$500,000 Gift Creates an Ocean of Opportunity for Marine Bio Students


Judy Lau
Staff Writer

University of California, Santa Barbara’s department of Ecology, Evolution, and Marine Biology (EEMB) is now offering a new scholarship program conceived by two UCSB alumni and funded by their family foundation.

A gift of $500,000 from the Bentson Foundation will be used to fund the Bentson Scholars Program, a merit-based initiative for undergraduates with a keen interest in marine science. This program is a passion project for Gaucho alumnus Laurie Bentson Kauth, chair of the foundation, and her husband William Kauth, a retired marine biology teacher from Santa Barbara High School.

“When Bill was teaching, there was a sort of unofficial collaboration between his class and UCSB—they visited the campus labs quite often—and it was wonderful,” Bentson Kauth recalled. “With the Bentson Foundation we have scholarships other places, so bringing one here seemed like the perfect thing to do. And we’re really excited about it.”

For UCSB’s EEMB department, the hope is that the Bentson scholarships will provide aquatic biology students the opportunity to do invaluable research and further their marine science education. Participating in a research cruise is an experience that will set UCSB students apart from the rest when applying for jobs or graduate school.

“This looks like a win-win for students supported by the scholarships and the faculty working with these outstanding students,” said Professor Craig Carlson, chair of UCSB’s EEMB department. “It will create opportunities for undergrads and help them excel in this important field.”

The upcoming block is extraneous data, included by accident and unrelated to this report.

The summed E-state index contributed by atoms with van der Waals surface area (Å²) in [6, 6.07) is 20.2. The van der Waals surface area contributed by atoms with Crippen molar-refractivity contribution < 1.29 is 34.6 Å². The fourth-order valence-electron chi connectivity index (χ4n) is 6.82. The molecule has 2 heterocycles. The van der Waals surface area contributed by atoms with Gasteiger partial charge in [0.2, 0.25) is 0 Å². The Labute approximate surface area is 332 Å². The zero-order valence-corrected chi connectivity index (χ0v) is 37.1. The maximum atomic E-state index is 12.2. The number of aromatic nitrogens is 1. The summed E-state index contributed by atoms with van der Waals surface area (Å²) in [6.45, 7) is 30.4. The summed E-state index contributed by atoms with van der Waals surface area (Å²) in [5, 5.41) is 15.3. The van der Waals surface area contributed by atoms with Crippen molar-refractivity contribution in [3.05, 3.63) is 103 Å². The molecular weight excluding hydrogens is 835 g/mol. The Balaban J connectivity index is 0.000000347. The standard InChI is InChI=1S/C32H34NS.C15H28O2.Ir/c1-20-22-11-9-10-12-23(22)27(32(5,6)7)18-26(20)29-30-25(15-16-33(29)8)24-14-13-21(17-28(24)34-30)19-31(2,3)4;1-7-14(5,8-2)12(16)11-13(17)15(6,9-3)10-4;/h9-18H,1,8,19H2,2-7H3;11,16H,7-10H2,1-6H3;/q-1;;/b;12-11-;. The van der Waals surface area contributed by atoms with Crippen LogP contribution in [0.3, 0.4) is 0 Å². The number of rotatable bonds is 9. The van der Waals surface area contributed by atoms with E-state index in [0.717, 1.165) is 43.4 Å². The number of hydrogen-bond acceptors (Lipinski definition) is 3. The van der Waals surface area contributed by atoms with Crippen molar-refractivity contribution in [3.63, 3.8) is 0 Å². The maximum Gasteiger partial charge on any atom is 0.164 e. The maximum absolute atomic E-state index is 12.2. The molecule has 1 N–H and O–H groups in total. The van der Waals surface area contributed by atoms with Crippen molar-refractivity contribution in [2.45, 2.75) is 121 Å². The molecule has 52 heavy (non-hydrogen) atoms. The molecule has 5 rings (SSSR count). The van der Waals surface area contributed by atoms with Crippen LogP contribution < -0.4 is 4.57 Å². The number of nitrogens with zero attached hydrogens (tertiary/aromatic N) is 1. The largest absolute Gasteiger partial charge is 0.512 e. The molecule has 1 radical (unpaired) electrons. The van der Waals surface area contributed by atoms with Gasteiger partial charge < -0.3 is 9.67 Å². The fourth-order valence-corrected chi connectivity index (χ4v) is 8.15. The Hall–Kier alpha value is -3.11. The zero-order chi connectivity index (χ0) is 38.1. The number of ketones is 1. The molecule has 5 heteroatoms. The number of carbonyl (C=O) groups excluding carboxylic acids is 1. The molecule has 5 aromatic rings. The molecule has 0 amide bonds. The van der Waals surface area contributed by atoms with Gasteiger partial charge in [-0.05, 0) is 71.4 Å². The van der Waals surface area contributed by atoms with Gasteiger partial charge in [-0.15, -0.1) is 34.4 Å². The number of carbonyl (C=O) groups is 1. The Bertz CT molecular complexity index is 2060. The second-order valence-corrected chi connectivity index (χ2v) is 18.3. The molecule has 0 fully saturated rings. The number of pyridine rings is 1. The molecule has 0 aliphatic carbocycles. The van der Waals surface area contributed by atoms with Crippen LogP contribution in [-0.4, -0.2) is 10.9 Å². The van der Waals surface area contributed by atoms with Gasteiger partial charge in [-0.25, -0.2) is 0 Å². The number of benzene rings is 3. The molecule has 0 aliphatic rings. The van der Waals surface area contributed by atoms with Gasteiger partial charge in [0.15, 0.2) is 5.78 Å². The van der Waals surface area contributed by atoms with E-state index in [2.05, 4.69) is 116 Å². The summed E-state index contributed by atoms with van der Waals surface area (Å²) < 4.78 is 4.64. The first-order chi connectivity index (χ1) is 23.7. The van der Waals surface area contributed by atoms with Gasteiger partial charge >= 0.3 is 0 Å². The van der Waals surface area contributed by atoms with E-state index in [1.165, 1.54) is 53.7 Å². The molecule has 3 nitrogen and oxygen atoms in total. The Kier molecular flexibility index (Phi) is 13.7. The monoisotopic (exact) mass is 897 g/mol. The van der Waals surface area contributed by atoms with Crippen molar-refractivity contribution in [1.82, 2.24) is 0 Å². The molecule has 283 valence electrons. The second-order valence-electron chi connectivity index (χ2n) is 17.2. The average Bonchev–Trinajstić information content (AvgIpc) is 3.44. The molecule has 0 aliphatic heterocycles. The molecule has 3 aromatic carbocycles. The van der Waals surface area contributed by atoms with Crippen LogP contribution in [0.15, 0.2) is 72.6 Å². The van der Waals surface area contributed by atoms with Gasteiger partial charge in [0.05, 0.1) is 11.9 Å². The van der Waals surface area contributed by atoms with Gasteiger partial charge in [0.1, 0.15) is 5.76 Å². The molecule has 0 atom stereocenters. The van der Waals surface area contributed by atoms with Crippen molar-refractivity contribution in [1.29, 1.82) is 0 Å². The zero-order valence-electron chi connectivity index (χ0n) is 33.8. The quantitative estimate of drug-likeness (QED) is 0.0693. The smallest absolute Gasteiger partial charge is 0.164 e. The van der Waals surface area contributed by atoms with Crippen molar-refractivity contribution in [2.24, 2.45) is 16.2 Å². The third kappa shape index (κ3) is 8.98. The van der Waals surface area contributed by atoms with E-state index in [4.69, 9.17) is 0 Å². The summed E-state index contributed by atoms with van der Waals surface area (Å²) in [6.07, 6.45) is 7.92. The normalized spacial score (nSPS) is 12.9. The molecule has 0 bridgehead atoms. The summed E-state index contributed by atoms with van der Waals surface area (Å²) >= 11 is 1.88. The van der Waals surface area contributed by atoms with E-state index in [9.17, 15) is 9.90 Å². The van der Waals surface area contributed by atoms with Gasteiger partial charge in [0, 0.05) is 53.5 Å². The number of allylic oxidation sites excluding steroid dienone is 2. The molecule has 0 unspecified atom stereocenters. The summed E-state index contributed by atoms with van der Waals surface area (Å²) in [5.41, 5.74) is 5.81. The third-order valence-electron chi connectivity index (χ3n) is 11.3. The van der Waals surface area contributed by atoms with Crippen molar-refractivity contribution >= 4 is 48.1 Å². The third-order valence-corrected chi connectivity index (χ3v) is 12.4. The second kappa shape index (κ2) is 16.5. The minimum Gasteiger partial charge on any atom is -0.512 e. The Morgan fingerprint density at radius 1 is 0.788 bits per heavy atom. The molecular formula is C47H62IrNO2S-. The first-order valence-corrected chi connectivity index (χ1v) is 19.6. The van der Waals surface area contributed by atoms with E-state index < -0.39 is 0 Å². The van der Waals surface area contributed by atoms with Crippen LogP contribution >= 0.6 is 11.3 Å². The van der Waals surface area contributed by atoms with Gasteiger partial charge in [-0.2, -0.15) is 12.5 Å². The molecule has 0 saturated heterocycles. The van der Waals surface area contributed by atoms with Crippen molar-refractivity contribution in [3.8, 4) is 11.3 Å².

For the Bentson Foundation–an organization prioritizing public education–the partnership made perfect sense. This is the foundation’s first gift to UCSB and to the UC system.

“We are pleased to support UCSB in this manner and foster future leaders in marine science, who we believe will play a critical role in protecting the world’s oceans,” said Judi Dutcher, the Bentson Foundation’s executive director. “We hope not only to grow this program at UCSB but also to inspire other donors to create a legacy of support for students that attend this important institution.”

In addition to this scholarship program, UCSB is home to an Ocean Science Education Building, which houses the new headquarters for the National Oceanic and Atmospheric Administration’s (NOAA) Channel Islands National Marine Sanctuary.

“The Channel Islands National marine Sanctuary is one of our nation’s great ocean treasures,” said Holly A. Bamford, Ph.D, NOAA’s assistant administrator for the National Ocean Service. “Not only will the new building be home to Channel Islands Sanctuary office, it will enhance how we collaborate with the university and dramatically advance our efforts in research, education and marine conservation.”

Half of the building serves as sanctuary offices where the NOAA can stay on the cutting edge of science and management. The other half of the building will house the Outreach Center for Teaching Ocean Science (OCTOS), a joint project of UCSB’s Marine Science Institute. The sanctuary will offer ocean conservation programs and marine science education to over 40,000 students annually.

With the recent addition of a new marine science building in UCSB and the new Bentson Scholarship program, students within the EEMB department are able to take full advantage of the school’s resources to further their interest in aquatic biology and marine science while gaining invaluable research experience.

“We hope these students go on to help save the ocean, which is really the reason that you study marine biology. And certainly UCSB is one of the very best places to do that,” said Bentson Kauth, whose parents, Larry and Nancy Bentson, founded the Bentson Foundation in 1956. “Hopefully they will be so inspired that they will eventually give back to UCSB, too. That’s the whole idea.”